Legal matters are complex in virtually every aspect of law. It is preferred to deal with a legal professional that has had years of training, experience and education to prepare them for your case. In the family law space, which governs cases surrounding divorce, child custody, child support, family offenses and other issues, legal professionals are also an important tool in separating yourself from the case emotionally, so you don’t make rash, dangerous decisions.
The complexity and emotional elements of family law mean most will advise against representing yourself in a separation or divorce case. Working with a family law attorney will give you access to important guidance, experience, and support when you need it most.
Most people will either hire a lawyer themselves, or have an attorney assigned to them in a case where a fundamental right such as freedom, parenting time, or custody is at stake. However, there may be other options available for those who simply can’t access professional counsel in a situation where the finances are not there to hire an up-front representative or to have a lawyer assigned to represent them.
Leveraging Consultant Lawyers in Family Law
If a person is unable to manage the legal fees associated with a divorce, separation, or similar case, they may start to consider the option of self-representation. While this is never the recommended solution for any party, it may be a necessity in some cases. When a situation prevents you from accessing the of record representation of a professional, the best way to protect yourself against common mistakes and issues, is to ensure you can still access the guidance of a divorce consultant lawyer when you need it.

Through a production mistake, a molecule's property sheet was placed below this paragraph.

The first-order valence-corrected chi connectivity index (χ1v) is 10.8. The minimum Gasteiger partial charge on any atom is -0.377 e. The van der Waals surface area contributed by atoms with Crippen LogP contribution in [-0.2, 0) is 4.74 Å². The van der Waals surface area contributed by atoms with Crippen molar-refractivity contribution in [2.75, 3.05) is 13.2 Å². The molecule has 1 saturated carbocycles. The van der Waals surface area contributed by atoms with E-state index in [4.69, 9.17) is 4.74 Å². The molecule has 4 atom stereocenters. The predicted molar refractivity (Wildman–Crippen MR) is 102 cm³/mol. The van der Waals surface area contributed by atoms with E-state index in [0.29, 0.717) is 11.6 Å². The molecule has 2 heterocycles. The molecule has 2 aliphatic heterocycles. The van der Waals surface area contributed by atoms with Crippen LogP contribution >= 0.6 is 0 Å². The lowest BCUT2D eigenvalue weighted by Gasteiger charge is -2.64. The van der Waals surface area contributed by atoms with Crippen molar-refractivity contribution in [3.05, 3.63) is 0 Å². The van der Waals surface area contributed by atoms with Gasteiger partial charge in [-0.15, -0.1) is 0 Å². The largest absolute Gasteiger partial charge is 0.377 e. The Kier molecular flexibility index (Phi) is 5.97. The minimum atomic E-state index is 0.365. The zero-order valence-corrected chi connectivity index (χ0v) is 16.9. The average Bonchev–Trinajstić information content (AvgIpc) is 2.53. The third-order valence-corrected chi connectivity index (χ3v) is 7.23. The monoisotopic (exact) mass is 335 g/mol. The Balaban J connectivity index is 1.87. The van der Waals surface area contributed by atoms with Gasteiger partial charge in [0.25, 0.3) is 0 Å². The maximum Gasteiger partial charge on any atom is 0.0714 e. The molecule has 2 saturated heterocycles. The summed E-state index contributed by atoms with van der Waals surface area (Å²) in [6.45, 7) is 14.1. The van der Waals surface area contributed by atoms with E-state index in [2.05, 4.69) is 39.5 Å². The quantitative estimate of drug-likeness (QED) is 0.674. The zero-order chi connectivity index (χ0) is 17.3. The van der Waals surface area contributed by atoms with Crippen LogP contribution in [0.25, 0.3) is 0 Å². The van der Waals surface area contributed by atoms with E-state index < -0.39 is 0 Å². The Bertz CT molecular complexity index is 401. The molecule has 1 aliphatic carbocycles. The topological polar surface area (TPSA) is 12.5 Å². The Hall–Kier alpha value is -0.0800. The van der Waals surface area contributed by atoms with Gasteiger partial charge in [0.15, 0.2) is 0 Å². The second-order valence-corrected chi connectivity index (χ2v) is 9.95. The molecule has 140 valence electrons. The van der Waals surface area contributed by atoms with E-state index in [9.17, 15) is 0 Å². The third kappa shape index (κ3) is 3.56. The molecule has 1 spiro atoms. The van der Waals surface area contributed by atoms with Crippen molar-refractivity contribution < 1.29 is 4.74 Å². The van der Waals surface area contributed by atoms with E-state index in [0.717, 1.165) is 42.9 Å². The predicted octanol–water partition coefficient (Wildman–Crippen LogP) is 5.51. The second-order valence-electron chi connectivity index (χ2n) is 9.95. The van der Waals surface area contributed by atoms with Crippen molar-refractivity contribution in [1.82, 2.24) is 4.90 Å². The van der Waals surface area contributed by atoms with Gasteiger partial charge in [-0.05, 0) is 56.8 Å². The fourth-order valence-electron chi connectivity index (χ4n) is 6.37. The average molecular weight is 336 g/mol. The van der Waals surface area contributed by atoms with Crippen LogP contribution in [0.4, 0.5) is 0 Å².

If someone chooses to represent themselves in a divorce for any reason, it’s always better to consult with an experienced attorney, with plenty of knowledge about the rules and guidelines of matrimonial law. Having legal advice behind the scenes is a far better alternative to having no support at all. This is where consultation agreements and services can become extremely beneficial.
Paying a knowledgeable attorney to guide you in the right direction may not be as effective as having the same professional on-hand to fight your case, but it is a viable option in the right circumstances. If you can’t have an attorney to represent you, working with a lawyer willing to offer consultation may be the next best thing. This is why I offer alternatives, after the free initial consultation, to make my services and guidance are still available to anyone that wants to and can manage to pay for consultations but perhaps can’t afford an upfront lawyer.
What Does Consultation from a Divorce or Family Lawyer Involve?
The exact services and support offered by an attorney working as a “consultant” on a case might vary. In some cases, the other side in the case might be invited to send a settlement proposal outlining what they hope to achieve from the case. The party with access to the consultant can then address the details of the proposal, and the consulting lawyer provide advice on how to make a counter proposal.
Working with a consultant on the details of a family law case is something a client might do at various points throughout the case, until a final settlement is eventually agreed upon. After all, the vast majority of divorces in New York will end with a settlement before a trial actually ensues or is completed.